It looks like you're using an Ad Blocker.
Please white-list or disable AboveTopSecret.com in your ad-blocking tool.
Thank you.
Some features of ATS will be disabled while you continue to use an ad-blocker.
Classical Greek geometry defined the Euclidean plane and Euclidean three-dimensional space(soul) using certain *postulates>
postulate, is a premise or starting point of reasoning. As classically conceived, an axiom is a premise so evident as to be accepted as true without controversy.
....while the other properties of these spaces(souls) were deduced(1split in 2) as *theorems
theorem is a statement that has been proven on the basis of previously established statements, such as other theorems(statements), and generally accepted statements, such as *axioms>
An axiom, is a premise or starting point of reasoning. As classically conceived, an axiom is a premise so evident as to be accepted as true without controversy.
Geometric constructions also used to define(de-Devine) *rational numbers(souls)>
The decimal(group) expansion of a rational number(soul) always either terminates after a finite number of digits(programming) or begins to repeat the same finite sequence of digit(programming) over and over. Moreover, any repeating or terminating decimal(group) represents a rational number(soul)
A real number(soul) that is not rational is called irrational. The decimal expansion of an irrational number(soul) continues forever without repeating. Since the set of rational numbers(souls) is countable, and the set of real numbers(souls) is uncountable, almost all real numbers(souls) are irrational.
a real number(soul) is a value that represents a quantity along a continuous line.
Real numbers(souls) can be thought of as points on an infinitely long line called the number line(time line) or real line, where the points corresponding to integers are equally spaced.
Any real number(soul) can be determined by a possibly infinite decimal representation such as that of 8.632, where each consecutive digit(program) is measured in units one tenth the size of the previous one. The real line can be thought of as a part of the complex plane, and correspondingly, complex numbers(souls) include real numbers(souls) as a special case.
A complex number(soul) is a number that can be expressed in the form a + bi,(a=body,b=soul,i=false god) where a and b are real numbers(soul) and i is the imaginary unit,(i,god) where i2 = −1.(-1 real god)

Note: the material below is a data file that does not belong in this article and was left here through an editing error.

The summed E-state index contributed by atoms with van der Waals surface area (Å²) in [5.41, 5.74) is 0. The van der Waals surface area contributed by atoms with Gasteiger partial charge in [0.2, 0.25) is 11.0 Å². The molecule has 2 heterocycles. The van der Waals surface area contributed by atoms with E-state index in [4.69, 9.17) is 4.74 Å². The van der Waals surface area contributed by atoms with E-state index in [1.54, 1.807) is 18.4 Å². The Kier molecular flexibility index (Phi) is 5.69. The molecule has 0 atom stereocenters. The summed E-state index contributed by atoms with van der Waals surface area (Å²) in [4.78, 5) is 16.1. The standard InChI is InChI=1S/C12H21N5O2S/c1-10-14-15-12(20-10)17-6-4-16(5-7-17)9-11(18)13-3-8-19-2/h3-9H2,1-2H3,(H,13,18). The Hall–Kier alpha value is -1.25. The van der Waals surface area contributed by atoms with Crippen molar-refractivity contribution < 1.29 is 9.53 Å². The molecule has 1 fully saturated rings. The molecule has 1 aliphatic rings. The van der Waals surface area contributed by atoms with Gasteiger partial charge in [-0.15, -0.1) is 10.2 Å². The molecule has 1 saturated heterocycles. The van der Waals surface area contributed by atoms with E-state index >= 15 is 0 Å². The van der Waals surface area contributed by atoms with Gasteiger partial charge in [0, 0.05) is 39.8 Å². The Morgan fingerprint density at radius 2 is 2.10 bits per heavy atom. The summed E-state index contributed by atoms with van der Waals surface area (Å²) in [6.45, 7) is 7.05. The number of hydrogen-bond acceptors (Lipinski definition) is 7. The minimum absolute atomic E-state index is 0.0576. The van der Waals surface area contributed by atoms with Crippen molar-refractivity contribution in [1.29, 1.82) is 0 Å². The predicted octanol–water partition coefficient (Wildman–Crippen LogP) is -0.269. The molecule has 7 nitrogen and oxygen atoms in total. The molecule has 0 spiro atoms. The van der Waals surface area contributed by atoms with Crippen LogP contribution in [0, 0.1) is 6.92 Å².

[1] In this expression, a is the real(physical) part and b is the imaginary(non physical) part of the complex number.
A complex number whose real part is zero is said to be purely imaginary,
whereas a complex number whose imaginary part is zero is a real number.
The imaginary unit or unit imaginary number, denoted as i, is a mathematical concept which extends the real number system ℝ(religion) to the complex number system ℂ,(Christ) which in turn provides at least one root for every polynomial P(x) The imaginary unit's core property is that i2 = −1(real god). The term "imaginary" is used because there is no real number having a negative square.
In contexts where i (imaginary) is ambiguous or problematic, j(Jesus) or the Greek ι is sometimes used.(delete full stop.) In the disciplines of electrical engineering and control systems engineering, the imaginary unit is often denoted by j(Jesus) instead of i,(imaginary god) because i is commonly used to denote electric current in these disciplines.(doctrines)
Euclid (/ˈjuːklɪd/ ewk-lid; Ancient Greek: Εὐκλείδης Eukleidēs), fl. 300 BC, also known as Euclid of Alexandria, was a Greek mathematician, often referred to as the "Father of Geometry". He was active in Alexandria during the reign of Ptolemy I (323–283 BC). His Elements is one of the most influential works in the history of mathematics, serving as the main textbook for teaching mathematics (especially geometry) from the time of its publication until the late 19th or early 20th century.[1][2][3] In the Elements, Euclid deduced the principles of what is now called Euclidean geometry from a small set of axioms.